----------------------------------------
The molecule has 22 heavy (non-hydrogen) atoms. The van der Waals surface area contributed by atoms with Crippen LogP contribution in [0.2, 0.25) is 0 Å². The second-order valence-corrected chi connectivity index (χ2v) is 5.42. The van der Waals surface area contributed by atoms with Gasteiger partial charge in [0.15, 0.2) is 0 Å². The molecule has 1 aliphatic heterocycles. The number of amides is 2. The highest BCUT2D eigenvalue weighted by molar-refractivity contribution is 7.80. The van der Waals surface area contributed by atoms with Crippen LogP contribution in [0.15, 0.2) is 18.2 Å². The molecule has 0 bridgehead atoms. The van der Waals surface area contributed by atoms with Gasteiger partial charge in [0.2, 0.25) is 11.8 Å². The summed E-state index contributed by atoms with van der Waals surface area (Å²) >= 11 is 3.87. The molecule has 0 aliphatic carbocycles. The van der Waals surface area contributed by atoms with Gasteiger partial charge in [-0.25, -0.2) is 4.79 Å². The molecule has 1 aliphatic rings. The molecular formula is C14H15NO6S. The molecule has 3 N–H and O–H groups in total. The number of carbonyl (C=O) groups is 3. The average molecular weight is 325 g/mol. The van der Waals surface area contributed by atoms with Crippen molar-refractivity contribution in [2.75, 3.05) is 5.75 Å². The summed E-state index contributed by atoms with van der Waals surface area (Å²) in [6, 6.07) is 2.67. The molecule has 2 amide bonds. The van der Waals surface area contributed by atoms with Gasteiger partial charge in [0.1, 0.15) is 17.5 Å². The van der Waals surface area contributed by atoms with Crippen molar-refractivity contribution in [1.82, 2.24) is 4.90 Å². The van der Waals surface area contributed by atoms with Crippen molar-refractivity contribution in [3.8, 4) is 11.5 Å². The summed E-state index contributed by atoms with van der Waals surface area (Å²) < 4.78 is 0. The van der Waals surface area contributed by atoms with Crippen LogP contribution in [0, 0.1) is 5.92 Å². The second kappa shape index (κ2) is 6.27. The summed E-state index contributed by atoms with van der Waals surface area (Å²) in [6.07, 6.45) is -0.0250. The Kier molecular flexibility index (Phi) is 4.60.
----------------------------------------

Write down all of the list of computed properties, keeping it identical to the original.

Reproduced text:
The molecule has 22 heavy (non-hydrogen) atoms. The van der Waals surface area contributed by atoms with Crippen LogP contribution in [0.2, 0.25) is 0 Å². The second-order valence-corrected chi connectivity index (χ2v) is 5.42. The van der Waals surface area contributed by atoms with Gasteiger partial charge in [0.15, 0.2) is 0 Å². The molecule has 1 aliphatic heterocycles. The number of amides is 2. The highest BCUT2D eigenvalue weighted by molar-refractivity contribution is 7.80. The van der Waals surface area contributed by atoms with Crippen LogP contribution in [0.15, 0.2) is 18.2 Å². The molecule has 0 bridgehead atoms. The van der Waals surface area contributed by atoms with Gasteiger partial charge in [0.2, 0.25) is 11.8 Å². The summed E-state index contributed by atoms with van der Waals surface area (Å²) >= 11 is 3.87. The molecule has 0 aliphatic carbocycles. The van der Waals surface area contributed by atoms with Gasteiger partial charge in [-0.25, -0.2) is 4.79 Å². The molecule has 1 aliphatic rings. The molecular formula is C14H15NO6S. The molecule has 3 N–H and O–H groups in total. The number of carbonyl (C=O) groups is 3. The average molecular weight is 325 g/mol. The van der Waals surface area contributed by atoms with Crippen molar-refractivity contribution in [2.75, 3.05) is 5.75 Å². The summed E-state index contributed by atoms with van der Waals surface area (Å²) in [6, 6.07) is 2.67. The molecule has 2 amide bonds. The van der Waals surface area contributed by atoms with Gasteiger partial charge in [0.1, 0.15) is 17.5 Å². The van der Waals surface area contributed by atoms with Crippen molar-refractivity contribution in [1.82, 2.24) is 4.90 Å². The van der Waals surface area contributed by atoms with Crippen molar-refractivity contribution in [3.8, 4) is 11.5 Å². The summed E-state index contributed by atoms with van der Waals surface area (Å²) < 4.78 is 0. The van der Waals surface area contributed by atoms with Crippen LogP contribution in [0, 0.1) is 5.92 Å². The second kappa shape index (κ2) is 6.27. The summed E-state index contributed by atoms with van der Waals surface area (Å²) in [6.07, 6.45) is -0.0250. The Kier molecular flexibility index (Phi) is 4.60.